Turning out the lights on Irish consumers

On Sept 1, a faceless EU directive finally pulled the switch on the old-fashioned incandescent light bulbs.

It could be worse. Too many Irish people have no electricity. They are truly the poorest of the “new poor”.

The website of the Commission for Energy Regulation contains some alarming data that should rouse our nation’s social conscience. The number of electricity disconnections throughout 2011 was 63% more than the number for the year 2007.

By the end of 2011, disconnections were averaging 70 per working day. That stirs the folk memory of absentee landlords, backed by armed militia and the RIC, evicting defenceless tenant farmers during the Land War over 130 years ago.

In the five years from Jan 2007 to Dec 2011, over 66,000 meters were disconnected. The Census for 2011 put the average number of people per household at 2.7. That indicates that nearly 180,000 people (or the size of the population of an average Irish county) were without one of the basics of a modern civilised society.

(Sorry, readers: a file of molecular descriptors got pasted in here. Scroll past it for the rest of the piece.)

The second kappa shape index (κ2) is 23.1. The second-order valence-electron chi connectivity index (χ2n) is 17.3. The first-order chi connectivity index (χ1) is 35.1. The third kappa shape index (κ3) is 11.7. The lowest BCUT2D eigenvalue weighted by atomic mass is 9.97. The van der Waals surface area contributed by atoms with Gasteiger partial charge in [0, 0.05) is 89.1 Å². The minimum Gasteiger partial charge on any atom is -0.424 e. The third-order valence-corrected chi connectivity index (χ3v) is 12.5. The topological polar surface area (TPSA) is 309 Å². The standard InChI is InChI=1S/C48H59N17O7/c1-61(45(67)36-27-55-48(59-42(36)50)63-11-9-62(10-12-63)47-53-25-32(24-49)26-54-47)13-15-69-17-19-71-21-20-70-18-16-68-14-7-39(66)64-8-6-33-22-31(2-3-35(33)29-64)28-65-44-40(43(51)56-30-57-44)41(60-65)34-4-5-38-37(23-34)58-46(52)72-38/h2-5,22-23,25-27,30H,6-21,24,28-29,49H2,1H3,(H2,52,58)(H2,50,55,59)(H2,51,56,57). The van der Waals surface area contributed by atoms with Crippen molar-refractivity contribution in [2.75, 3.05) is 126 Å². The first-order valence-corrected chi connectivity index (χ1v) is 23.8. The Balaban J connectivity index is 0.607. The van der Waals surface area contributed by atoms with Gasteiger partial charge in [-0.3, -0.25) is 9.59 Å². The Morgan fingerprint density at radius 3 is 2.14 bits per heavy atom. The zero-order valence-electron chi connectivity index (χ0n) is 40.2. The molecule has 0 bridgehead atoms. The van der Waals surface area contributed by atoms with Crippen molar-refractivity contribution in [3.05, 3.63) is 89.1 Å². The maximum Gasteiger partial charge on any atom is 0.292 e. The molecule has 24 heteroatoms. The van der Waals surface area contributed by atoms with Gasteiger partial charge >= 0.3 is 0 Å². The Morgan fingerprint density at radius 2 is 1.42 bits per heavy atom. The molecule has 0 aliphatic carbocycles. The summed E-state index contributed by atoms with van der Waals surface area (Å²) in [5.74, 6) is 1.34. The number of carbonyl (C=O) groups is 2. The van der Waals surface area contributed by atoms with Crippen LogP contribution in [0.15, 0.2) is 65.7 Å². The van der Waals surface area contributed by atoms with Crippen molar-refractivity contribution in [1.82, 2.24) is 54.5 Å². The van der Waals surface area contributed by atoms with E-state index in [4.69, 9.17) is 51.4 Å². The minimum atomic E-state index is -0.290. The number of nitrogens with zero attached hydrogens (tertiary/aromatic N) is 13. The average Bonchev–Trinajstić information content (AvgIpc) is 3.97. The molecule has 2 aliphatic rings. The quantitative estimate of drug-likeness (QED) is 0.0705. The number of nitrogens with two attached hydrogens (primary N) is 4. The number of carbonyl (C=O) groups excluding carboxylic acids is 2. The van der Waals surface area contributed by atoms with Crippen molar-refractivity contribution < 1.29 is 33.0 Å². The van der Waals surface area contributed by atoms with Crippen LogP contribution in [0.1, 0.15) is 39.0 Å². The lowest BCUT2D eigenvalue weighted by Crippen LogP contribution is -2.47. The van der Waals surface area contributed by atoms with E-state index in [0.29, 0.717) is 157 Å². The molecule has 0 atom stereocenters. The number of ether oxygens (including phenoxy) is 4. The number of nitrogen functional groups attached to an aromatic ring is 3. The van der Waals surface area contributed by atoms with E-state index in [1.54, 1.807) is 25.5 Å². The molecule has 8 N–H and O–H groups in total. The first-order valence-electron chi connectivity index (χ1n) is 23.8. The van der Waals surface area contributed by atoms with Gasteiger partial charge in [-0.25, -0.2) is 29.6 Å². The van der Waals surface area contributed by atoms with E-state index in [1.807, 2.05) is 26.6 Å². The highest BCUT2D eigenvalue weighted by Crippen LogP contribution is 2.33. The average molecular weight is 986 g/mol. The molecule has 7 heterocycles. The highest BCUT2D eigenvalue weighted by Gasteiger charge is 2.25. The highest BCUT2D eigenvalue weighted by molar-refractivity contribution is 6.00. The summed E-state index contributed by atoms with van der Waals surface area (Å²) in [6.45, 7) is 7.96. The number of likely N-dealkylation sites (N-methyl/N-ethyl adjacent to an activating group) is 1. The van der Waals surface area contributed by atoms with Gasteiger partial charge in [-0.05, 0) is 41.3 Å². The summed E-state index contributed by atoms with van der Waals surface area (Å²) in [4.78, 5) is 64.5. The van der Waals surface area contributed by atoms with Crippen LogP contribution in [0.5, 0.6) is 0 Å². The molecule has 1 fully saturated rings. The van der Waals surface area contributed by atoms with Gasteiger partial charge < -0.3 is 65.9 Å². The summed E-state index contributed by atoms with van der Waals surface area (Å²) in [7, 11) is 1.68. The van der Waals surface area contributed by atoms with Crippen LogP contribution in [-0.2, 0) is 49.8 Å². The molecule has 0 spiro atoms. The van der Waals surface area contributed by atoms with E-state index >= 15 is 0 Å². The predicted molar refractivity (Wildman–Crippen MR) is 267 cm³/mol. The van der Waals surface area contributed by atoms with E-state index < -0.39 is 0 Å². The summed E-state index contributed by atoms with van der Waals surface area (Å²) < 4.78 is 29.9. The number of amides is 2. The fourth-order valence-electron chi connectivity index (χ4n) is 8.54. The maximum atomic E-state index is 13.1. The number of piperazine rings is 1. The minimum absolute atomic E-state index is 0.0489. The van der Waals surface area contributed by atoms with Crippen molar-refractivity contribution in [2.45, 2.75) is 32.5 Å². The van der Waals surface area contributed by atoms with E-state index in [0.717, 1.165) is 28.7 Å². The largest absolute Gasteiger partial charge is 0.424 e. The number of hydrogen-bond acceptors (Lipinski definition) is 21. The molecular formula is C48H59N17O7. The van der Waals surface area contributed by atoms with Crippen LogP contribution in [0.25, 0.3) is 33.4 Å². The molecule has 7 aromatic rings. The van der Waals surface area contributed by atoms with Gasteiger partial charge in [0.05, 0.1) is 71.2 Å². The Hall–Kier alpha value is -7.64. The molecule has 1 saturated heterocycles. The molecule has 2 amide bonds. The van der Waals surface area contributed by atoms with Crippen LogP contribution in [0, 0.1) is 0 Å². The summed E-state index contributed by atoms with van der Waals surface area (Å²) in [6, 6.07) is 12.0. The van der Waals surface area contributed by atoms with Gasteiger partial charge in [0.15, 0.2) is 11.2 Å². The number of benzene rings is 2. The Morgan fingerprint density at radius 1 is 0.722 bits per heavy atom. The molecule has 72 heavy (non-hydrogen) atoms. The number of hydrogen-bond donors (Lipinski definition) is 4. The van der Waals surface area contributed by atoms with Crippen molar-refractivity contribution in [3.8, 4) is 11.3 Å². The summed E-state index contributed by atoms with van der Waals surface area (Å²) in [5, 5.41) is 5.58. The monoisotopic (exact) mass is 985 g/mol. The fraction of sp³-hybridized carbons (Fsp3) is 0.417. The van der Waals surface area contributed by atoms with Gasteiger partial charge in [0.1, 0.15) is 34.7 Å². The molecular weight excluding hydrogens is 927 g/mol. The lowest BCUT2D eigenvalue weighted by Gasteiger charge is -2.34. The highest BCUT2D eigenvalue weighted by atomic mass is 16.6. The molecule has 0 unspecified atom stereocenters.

Is it right that 4% of the population of the country should face the chilling, painful cold of another harsh winter and yet another unhappy Christmas? At the current rate, we will all be disconnected in 25 years’ time. Would the last person to leave the country then please switch out the lights?

What will it take to make the Government see the light?

Michael Mernagh

Carrigaline

Co Cork

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